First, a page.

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A Note on Movement

A dancer’s intelligence,” writes critic Edwin Denby in “A Note on Dance Intelligence” (1944), “isn’t shown by what intellectual allusions she can make in costume or pantomime, or, if she is a choreographer, in her subject matter. It is shown by how interesting to look at she can make her body the whole time she is on stage.” When dancers deliver “interesting” movements, he explains, they can create different visual and, in turn, emotional experiences for audiences.


Gibney Dance Company: “Folding In”


Gibney Dance: Agnes Varis Performing Arts Center, New York, NY, November 2-12, 2016


Erica Getto

Nigel Campbell, Kassandra Cruz, Devin Oshiro in Gina Gibney's “Folding In.” Photograph by Scott Shaw

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Choreographer Gina Gibney takes a cue from Denby in “Folding In,” her first evening-length work since 2013 and her first work for Gibney Dance’s Lower Manhattan space. Each of her company’s five dancers—Nigel Campbell, Kassandra Cruz, Amy Miller, Devin Oshiro, and Brandon Welch—is, according to Denby’s criteria, intelligent. Not only are their movements meticulous and measured, but the potential effects of these varied steps are profound.

The work begins with all five dancers migrating towards the back wall of the austere, minimalist studio. They take their first steps in the dark; only when lighting designer Asami Morita casts the space in a red glow do we get our first glimpse of the company. The performers, wearing white, engage with the back wall as if they were experiencing a roiling, fitful dream. They slap its surface, then sink to the ground; briefly, they look like victims of a firing line. Gibney forgoes musical accompaniment for this opening; audience members can only hear the swishing of a foot here, a hand there. Periodically, the dancers slip their limbs between their costume-clad torsos and the white wall and a raised leg or a craned neck disappears from view. The movement in this sequence is pained and frustrated. But is is also multifaceted: even though the back wall physically confines the dancers, it also seems to embolden them. They derive strength from slapping its surface and stepping along its border. Like animals who have realized they are in a cage, they are raring to escape.

Just as the audience is caught in the throes of this initial animality, the piece gives way to a series of more sensitive social encounters. Welch and Miller notably take a moment to hold hands and rest their arms around each other; she climbs on his knee, then he leans on hers. As the dancers move towards the center of the space, they tilt towards one another and cup the crowns of each other’s heads. Even when they spin each other on the floor, they are delicate. These movements cultivate a sense of care and support on stage that starkly contrasts with the dancers’ earlier focus on the barrier ahead of them; the dancers may face unseen demons, but these demons provide a common enemy. And fighting them requires solidarity.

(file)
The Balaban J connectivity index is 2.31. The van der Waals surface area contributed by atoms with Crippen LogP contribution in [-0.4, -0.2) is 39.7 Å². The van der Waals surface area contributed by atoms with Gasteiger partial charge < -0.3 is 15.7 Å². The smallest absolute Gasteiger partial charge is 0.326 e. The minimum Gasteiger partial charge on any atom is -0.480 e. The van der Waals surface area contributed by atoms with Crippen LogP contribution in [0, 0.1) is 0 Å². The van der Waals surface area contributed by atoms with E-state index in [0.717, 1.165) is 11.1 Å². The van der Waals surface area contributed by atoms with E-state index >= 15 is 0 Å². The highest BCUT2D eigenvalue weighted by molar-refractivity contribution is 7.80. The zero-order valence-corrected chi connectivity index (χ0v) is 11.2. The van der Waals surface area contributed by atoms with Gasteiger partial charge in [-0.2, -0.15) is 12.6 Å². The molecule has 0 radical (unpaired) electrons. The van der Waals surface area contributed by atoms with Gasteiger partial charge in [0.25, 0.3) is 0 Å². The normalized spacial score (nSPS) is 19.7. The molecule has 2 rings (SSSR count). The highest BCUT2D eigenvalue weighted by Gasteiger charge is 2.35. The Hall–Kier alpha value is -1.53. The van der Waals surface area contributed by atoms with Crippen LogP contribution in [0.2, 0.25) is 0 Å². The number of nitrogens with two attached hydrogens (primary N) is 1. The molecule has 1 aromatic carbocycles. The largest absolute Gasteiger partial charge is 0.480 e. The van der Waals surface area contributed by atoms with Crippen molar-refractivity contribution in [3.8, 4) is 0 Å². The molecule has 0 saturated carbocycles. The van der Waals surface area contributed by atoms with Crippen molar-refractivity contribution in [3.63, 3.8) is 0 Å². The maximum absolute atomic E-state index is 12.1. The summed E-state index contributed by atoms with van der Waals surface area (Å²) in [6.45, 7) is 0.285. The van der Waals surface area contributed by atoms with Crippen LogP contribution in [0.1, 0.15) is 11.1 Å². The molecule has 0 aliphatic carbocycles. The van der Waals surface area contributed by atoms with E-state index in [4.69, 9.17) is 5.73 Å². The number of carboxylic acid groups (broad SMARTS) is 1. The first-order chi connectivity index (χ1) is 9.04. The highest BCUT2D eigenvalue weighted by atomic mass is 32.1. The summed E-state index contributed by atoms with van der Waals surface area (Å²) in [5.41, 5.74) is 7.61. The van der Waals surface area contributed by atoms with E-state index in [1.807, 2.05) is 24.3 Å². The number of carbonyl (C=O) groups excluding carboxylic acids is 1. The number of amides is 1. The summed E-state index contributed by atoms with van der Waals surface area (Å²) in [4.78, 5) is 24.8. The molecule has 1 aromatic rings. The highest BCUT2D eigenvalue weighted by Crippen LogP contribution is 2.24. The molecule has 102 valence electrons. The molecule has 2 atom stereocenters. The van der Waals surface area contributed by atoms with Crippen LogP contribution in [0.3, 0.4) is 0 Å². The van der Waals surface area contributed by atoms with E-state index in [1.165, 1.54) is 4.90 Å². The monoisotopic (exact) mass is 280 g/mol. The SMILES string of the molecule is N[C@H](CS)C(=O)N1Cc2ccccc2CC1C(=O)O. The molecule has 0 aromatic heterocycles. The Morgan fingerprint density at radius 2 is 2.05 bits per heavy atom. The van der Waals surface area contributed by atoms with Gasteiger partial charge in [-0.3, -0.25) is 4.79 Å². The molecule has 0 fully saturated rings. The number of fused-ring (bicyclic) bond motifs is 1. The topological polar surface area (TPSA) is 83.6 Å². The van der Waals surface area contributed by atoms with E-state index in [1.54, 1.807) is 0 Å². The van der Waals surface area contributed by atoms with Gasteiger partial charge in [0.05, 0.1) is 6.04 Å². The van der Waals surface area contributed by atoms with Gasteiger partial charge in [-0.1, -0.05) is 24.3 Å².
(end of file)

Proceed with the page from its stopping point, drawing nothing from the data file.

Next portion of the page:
Although the piece opens and closes with group dances, at the core of “Folding In” is a series of pas de deux. In each coupling, Gibney vests her dancers with a different movement vocabulary—and, in turn, primes the audience for different emotional effects. Campbell and Cruz, for instance, present one of the evening’s more pitched pairings. At one point, Campbell holds Cruz and spins her under a spotlight; then, they split, she turns away, and he stalks her.

The “most interesting resource for visual emphasis,” writes Denby, “is the heightened perception of the dancer’s body not in a line or silhouette, but in its mass, in its all-aroundness. A dancer can emphasize a passage in the dance by emphasizing the shape her body takes in the air.” Cruz and Campbell swap mass in this sequence. Campbell initially dominates the scene, but Cruz, calculated, soon tips the dynamic. Instead of shying away from her preying partner, she revolves around him, slowly, stalking the stalker. This is an act of restriction, not reverence.

And then, moments later, Campbell makes Cruz look weightless: he lays her to rest on her side, tucks in her knees, and then towers over her. When the couple returns to the stage later in the performance, this turbulence persists, with one difference: although Campbell is able to lift Cruz one more time, when he makes a move to grab her again, she steps to the side, evades his grasp, and walks off stage. This departing act actually emphasizes “the shape her body takes in the air” in the moments preceding this departure. In Cruz’s absense, the audience can still react to her.

Gibney also pairs off Miller and Welch for a number of couple dances. At the start of one encounter, Welch bathes under an orange light, his hands raised. He moves one of his arms with his other and appears to dip the manipulated limb into some imagined water well. He kneels, then rises, as if he were experiencing a sort of spiritual reckoning. Here, Welch—and, by extension, Gibney—creates a moment that is visceral but also spiritual. And this sense of examination and discovery only heightens when Miller joins Welch on stage.